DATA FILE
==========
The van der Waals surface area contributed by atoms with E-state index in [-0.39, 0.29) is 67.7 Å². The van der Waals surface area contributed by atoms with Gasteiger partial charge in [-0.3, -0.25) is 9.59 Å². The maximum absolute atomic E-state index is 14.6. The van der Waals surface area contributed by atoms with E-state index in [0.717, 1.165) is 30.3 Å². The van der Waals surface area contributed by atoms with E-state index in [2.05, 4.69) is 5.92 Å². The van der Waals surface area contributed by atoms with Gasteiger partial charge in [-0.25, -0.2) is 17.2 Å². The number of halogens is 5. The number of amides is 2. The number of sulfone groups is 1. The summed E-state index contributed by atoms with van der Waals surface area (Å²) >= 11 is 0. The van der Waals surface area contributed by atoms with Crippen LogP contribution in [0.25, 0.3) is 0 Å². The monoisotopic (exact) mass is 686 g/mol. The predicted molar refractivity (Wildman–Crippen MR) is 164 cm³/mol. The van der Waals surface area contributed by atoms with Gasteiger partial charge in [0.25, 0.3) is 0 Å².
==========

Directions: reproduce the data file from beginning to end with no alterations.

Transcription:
The van der Waals surface area contributed by atoms with E-state index in [-0.39, 0.29) is 67.7 Å². The van der Waals surface area contributed by atoms with Gasteiger partial charge in [-0.3, -0.25) is 9.59 Å². The maximum absolute atomic E-state index is 14.6. The van der Waals surface area contributed by atoms with E-state index in [0.717, 1.165) is 30.3 Å². The van der Waals surface area contributed by atoms with E-state index in [2.05, 4.69) is 5.92 Å². The van der Waals surface area contributed by atoms with Gasteiger partial charge in [-0.25, -0.2) is 17.2 Å². The number of halogens is 5. The number of amides is 2. The number of sulfone groups is 1. The summed E-state index contributed by atoms with van der Waals surface area (Å²) >= 11 is 0. The van der Waals surface area contributed by atoms with Crippen LogP contribution in [0.25, 0.3) is 0 Å². The monoisotopic (exact) mass is 686 g/mol. The predicted molar refractivity (Wildman–Crippen MR) is 164 cm³/mol. The van der Waals surface area contributed by atoms with Gasteiger partial charge in [0.25, 0.3) is 0 Å².